A Comparative Climatology Symposium held at NASA Headquarters on May 7 focused on new approaches to climate research by highlighting the similarities and contrasts between the environments of the rocky worlds Venus, Earth, Mars and Saturn’s smoggy moon Titan.
The symposium also included discussions about exoplanets, the sun and past, present and future space missions.
John Grunsfeld, Associate Administrator for NASA’s Science Mission Directorate, said that the upcoming James Webb Space Telescope will be able to make important observations of the atmospheres of exoplanets.
He said JWST won’t be able to locate the exoplanets, only study them, but the recently selected TESS mission could act as a planet scout for JWST targets. It is estimated that TESS will discover around 300 "super-Earth" alien planets, many of them in the habitable zone.
But the number one challenge, Grunsfeld noted, is figuring out the climate of our own planet.
Understanding climate change
Jim Green, NASA’s Planetary Science Division Director, said that one goal is to examine a variety of planetary bodies as a system, to see if there are trends or similarities. He also pointed out that from a planetary scientist’s perspective, climate change on our planet is not a new thing.
"Earth’s climate has done nothing but change," Green said.
Green said that three Earth-observing satellites will be launched this year, and they will help us better understand how the climate is currently changing and the implications that has for our planet’s environment.
David Grinspoon, holder of the first Baruch S. Blumberg NASA/Library of Congress chair in Astrobiology, talked about Mars’ "ferocious and interesting" meteorology, and how Martian global dust storms may help unravel what happened on our planet during the K-T extinction 65 million years ago, when an asteroid hitting the Yucatan Peninsula is thought to have eradicated 75 percent of animals and plants on Earth, including the dinosaurs.
The 'Venus mafia'
As for Venus, Grinspoon said scientists believe current-day volcanism on Venus is thought to be necessary to sustain the planet’s thick clouds. He added that the active surface has eradicated most ancient rocks, preventing us from easily understanding Venus’ early history.
Grinspoon also discussed the unique climate of Titan, noting that the methane cycle on this moon of Saturn is "like Earth's hydrological cycle on steroids."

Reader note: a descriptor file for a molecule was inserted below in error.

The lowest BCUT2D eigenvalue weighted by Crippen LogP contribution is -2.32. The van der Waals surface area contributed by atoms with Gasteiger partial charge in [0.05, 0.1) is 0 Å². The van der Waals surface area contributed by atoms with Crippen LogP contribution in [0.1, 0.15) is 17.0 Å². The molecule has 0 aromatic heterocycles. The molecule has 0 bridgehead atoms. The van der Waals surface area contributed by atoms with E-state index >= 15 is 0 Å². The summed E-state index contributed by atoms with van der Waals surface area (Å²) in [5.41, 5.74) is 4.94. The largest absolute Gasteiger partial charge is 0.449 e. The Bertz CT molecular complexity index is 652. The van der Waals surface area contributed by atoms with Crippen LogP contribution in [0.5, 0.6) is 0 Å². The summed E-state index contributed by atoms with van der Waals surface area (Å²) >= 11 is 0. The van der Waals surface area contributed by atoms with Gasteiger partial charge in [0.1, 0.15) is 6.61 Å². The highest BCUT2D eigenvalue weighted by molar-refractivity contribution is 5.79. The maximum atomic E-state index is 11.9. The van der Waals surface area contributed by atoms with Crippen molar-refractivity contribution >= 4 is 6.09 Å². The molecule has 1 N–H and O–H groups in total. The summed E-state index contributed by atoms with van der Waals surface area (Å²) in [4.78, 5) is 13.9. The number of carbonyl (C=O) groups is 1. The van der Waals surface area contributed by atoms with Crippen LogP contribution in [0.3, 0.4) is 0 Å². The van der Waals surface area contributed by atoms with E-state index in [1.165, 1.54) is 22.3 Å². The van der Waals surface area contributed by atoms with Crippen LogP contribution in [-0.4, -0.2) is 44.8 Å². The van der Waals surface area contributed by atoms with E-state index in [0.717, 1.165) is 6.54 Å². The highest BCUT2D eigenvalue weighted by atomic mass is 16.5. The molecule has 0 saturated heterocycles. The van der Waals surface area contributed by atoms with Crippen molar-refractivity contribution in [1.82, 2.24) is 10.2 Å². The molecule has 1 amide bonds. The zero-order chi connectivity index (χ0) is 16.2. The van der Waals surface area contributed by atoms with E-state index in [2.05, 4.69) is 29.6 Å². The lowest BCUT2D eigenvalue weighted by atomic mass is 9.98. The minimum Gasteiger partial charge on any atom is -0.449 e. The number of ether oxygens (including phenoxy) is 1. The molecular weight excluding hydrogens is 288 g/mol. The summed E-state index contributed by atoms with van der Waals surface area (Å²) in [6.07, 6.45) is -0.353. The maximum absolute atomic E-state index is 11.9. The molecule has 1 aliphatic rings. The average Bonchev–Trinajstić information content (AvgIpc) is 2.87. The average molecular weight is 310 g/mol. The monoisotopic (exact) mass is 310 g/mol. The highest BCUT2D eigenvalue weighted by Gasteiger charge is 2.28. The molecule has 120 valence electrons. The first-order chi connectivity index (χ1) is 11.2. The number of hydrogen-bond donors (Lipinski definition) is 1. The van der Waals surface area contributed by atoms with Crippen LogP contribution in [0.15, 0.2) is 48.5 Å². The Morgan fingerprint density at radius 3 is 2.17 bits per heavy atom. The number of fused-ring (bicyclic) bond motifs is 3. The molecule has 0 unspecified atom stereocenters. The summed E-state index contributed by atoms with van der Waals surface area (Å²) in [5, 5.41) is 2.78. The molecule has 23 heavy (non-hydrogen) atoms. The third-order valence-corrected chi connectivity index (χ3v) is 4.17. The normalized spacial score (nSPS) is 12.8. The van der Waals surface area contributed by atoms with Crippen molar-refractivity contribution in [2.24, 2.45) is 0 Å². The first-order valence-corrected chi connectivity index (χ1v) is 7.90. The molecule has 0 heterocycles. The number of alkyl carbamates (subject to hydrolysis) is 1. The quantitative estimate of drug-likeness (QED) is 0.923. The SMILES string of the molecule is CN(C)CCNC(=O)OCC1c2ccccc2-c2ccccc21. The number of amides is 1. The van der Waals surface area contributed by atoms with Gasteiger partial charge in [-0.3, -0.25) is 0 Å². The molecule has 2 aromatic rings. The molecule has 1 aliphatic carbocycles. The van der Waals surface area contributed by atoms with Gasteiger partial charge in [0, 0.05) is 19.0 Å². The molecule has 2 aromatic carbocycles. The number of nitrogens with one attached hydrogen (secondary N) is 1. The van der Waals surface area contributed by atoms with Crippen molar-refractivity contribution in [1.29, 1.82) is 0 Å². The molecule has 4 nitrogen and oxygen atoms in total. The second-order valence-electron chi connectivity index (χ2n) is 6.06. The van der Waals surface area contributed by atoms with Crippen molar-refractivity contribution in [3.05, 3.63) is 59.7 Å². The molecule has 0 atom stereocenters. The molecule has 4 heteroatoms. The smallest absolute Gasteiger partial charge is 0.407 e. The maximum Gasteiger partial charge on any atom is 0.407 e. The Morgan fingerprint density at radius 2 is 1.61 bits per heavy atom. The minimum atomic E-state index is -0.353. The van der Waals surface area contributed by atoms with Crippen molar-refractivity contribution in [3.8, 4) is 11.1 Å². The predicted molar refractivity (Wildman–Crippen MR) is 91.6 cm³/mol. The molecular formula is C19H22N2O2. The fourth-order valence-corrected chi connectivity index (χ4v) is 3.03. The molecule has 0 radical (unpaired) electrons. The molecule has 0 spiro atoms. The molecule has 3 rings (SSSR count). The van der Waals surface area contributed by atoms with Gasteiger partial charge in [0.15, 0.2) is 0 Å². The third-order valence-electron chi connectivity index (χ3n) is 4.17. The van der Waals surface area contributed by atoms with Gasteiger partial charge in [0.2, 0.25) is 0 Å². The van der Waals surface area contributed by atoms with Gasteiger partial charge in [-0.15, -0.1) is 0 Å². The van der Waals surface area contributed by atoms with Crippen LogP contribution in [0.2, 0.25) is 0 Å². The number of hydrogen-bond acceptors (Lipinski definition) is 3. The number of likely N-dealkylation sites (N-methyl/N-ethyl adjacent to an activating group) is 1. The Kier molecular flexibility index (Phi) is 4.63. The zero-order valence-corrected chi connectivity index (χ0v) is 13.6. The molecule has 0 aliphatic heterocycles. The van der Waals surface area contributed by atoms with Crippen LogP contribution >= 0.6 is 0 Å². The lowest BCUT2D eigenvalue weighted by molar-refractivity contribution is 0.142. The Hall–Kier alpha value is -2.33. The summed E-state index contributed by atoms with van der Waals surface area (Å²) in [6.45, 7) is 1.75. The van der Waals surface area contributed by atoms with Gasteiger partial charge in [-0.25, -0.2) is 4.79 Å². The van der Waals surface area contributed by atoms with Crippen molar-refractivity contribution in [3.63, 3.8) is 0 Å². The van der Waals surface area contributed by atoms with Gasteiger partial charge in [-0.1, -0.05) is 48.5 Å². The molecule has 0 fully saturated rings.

Studying the climates of Mars, Venus, Titan and even exoplanets could help us refine our climate models of the Earth. However, Grinspoon said that "clouds are the biggest uncertainty in understanding the past of Venus and predicting the future of Earth."
Tying climatology to astrobiology, Grinspoon said that our expectations of the other planets, in the absence of data, were that they'd be much more Earth-like than they actually are. We still haven’t found a planet quite like our own, although astronomers are zeroing in on exoplanets that should have habitable conditions.
But, Grinspoon said, "it may be that conditions for life's origin aren't rare, but the hard part is the persistence of habitable conditions."
Venus was a popular topic during the symposium. Roald Sagdeev, University of Maryland professor and former director of the Space Research Institute of the USSR Academy of Sciences, said during an overview of the Russian missions to Venus that "from the point of view of habitability, Venus is like having a dead body to study, which is of course very useful for learning anatomy."
David Crisp, Senior Research Scientist at the Jet Propulsion Laboratory/California Institute of Technology, said that sending weather balloons to Venus taught us a lot about atmospheric physics. And Roger Bonnet, Executive Director of the International Space Science Institute, said there was no chance for a big "flagship" mission to Venus, since the viewpoint among many amounts to "Who cares about clouds and wind on Venus, when we have so much of that on Earth? We want to see little green men!"
One participant noted the presence of "the Venus mafia" at the symposium, inferring that the focus on Earth’s "twin planet" had muscled out discussion of other places of interest.
But in addition to studies of Venus and other terrestrial worlds, there was a talk about our sun and its influence on space weather, and general discussions about refining climate models, defining habitable zones, and the importance of basic research.
The participants seemed to agree that, most importantly, planetary climate studies needed to be interdisciplinary, with scientists from different fields communicating and collaborating.
Michael Meyer, lead scientist for the Mars Exploration Program at NASA Headquarters, also pointed out that we should never become complacent in our scientific understanding. For instance, he said that while climate models have not been able to make early Mars warm enough to sustain liquid water on its surface, the same can be true for models of the young Earth.
And when it comes to understanding where a planet needs to reside in its solar system to be habitable — the so-called Goldilocks Zone where the temperature is just right for water to be liquid rather than ice or gas — he commented that "the approach [to the habitable zone] is very Goldilocks in that it's almost a fairy tale."
Finally, Meyer noted, just when we thought we understood how planets are made, we discovered hot Jupiters and other unusual exoplanets that "turned all of our planet formation models on their head."
"And that’s a good thing," he added.
Source of Article: Space.com